Christmas 1: Bishop Michael Hawkins (Sermon 2)

The First Sunday after Christmas

Sermon by Bishop Michael Hawkins

(The readings may be found here)

Christmas is about family, but what kind of family?

Today is sometimes called Holy Family Sunday. And I worry that when we look on Jesus, Mary and Joseph, we imagine a picture-perfect family. Is this your view of Christmas, and of Jesus, Mary and Joseph?

You know those perfect family pictures people used to send out. Now it is more often the Christmas e-mail. Tommy is a Rhodes Scholar, Julie cannot decide between taking the New York job with Microsoft or going back to her volunteer work with the endangered emperor penguins in Antarctica, and we are busy keeping up with the ski chalet, the summer cottage and the city condo. We used to get one of those perfect photos from wealthy family friends every year, but they stopped coming after the breakdowns and divorces had complicated things.

If that picture-perfect family is not your family or your experience of family at Christmas, if your family Christmas letter would more honestly read, “we’re barely holding together, money’s tight, health’s a worry, Sue is struggling to cope after the bitter divorce, we still miss Sonny but he will be out of jail next year, Tom is doing better having come out of the closet, Bob still drinks too much and we haven’t heard from Tanya in three years,” then take heart.

The Holy Family was not picture-perfect. We have an old man, a teenage unwed mother, and this baby, at least from Herod’s and the world’s point of view an unwanted pregnancy. They are without home or work, obviously a little shunned from the rest of their family, they will be hunted by the authorities, the three of them will spend a couple of years as refugees, and the family closet or tree was full of murderers, rapists, and idolaters.

Christmas is about family, but what kind of family?

Now Jesus is perfect, perfect God and perfect man, yet he was not born into a perfect world, or family, or circumstances. The truth of the incarnation is that God, the one and only, has hungered, thirsted, walked, been scared, wept, loved and was loved, was betrayed by friends, felt lonely, had a dysfunctional family, was hated, hurt and died. God has seen it all with human eyes.

We think about Christmas today in terms of adoption and redemption. Why did God send his Son to be born of a woman, to redeem and to adopt, to redeem us and to adopt us as his children? This is the message of both our Epistle and Gospel. His name is Jesus, for he shall save his people from their sins. His name is Emmanuel, God with us. In Jesus the Saviour, we have redemption. In Emmanuel, God with us, we are adopted.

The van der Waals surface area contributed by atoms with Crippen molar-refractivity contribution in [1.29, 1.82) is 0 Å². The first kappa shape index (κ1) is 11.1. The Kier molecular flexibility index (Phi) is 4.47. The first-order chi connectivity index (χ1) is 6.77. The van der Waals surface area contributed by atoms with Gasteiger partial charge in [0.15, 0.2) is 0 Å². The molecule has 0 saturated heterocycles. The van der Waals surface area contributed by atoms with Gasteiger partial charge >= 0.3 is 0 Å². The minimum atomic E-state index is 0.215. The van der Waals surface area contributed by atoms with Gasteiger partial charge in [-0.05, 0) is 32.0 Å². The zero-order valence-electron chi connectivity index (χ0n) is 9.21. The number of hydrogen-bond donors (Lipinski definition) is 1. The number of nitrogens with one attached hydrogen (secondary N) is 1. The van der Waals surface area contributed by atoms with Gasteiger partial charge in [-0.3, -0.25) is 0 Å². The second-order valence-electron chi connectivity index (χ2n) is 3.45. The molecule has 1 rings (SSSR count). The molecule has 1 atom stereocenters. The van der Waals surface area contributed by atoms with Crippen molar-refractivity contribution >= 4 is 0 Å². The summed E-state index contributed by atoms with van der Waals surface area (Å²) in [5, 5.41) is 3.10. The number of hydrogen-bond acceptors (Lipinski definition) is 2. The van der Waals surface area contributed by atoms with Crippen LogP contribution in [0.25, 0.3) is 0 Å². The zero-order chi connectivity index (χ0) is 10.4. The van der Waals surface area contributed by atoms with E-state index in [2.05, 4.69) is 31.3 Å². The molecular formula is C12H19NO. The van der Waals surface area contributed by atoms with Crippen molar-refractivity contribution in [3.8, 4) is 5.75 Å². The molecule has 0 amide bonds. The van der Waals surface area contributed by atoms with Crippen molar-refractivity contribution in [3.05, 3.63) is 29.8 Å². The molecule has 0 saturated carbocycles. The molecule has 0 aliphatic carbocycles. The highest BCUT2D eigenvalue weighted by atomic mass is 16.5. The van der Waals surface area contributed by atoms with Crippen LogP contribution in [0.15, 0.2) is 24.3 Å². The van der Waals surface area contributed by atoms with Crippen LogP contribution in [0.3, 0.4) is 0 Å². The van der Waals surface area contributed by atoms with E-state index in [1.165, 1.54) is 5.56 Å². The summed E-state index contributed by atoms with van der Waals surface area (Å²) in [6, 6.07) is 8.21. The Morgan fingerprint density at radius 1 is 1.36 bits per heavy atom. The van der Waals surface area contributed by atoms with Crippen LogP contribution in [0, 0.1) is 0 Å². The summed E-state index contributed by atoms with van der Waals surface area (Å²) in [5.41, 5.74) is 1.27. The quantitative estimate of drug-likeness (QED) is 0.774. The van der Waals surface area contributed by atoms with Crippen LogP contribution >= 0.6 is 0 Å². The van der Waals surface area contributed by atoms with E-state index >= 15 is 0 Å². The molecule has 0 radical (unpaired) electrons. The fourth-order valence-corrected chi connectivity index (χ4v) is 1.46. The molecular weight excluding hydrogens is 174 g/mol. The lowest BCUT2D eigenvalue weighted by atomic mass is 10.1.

Paul refers us to two great divides and infinite gulfs. We are separated and distinguished from God as creature from Creator, and as sinner from Holy. The atonement or at-onement, our being at one with God, means bridging this chasm, and since the divide is infinite, only an infinite being could bridge the gap. In the Saving Incarnation and Death of Jesus Christ, God has adopted his creatures as his children and redeemed sinners. He was born the Only Son, but he shares this. He would not remain the one and only, but rather is the firstborn. He died the righteous one, but he would not remain so, and thus shares his righteousness with us. Rebellious servants become redeemed children through the gift of Jesus Christ, who was born and died for us. This is the Gospel.

We are forgiven children, and God is our Father through Jesus Christ and in the Holy Spirit. For what God has done for us in Jesus Christ, adopted and redeemed us, he convinces us of this by the sending of the Holy Spirit into our hearts. God owns us as his children, and we own him as our Father; and so we say, “Our Father. ” These are not just old words, but what comes welling up from the deepest conviction of our hearts.

When we say Our Father in this service, it is as the adopted and forgiven children of God, and we are assured of this in the Holy Communion of Jesus’ body and blood. This is the Father’s “welcome home” banquet for his prodigal children. In it, we are assured of his favour and goodness towards us, that we are adopted through Jesus, the Word become flesh and blood, and forgiven through Jesus whose body was given and whose blood was shed for us. We are assured in Holy Communion that there is a place for us at the family table here and always, now and for ever.

Christmas is about family, but what kind of family?

It is about the family of God, the Holy Catholic Church, the body of Christ, and this new and other family is itself not yet perfect. It’s full of all sorts, many criminals and adulterers, the weak and the broken, foolish and despised. What kind of family is this? This is the family of those who will accept adoption and redemption through Jesus Christ. This is the family of the forgiven children of God. The Church is the family of God, and our purpose is to draw all people together into this family. It is not a closed family, for we are all only members by adoption, and it is not a perfect family, for we are all only members by forgiveness.

Christmas is about family, but what kind of family? Well, the Holy Family wasn’t picture-perfect. Joseph almost divorced Mary, my Family isn’t perfect, and our Church family isn’t perfect. And yet God used and uses these as means of his presence with us and salvation.

What kind of family is Christmas about? Open and forgiving. Christmas is about family, the Holy Family, and the holiness even of our broken struggling families, and THE Holy Family, the Family of God, of his adopted and forgiven children. And if God so owns and forgives us as his children, so we are bound to accept and forgive one another as brothers and sisters in Christ, in the family of God.

Christmas 1: Bishop Michael Hawkins (Sermon 2)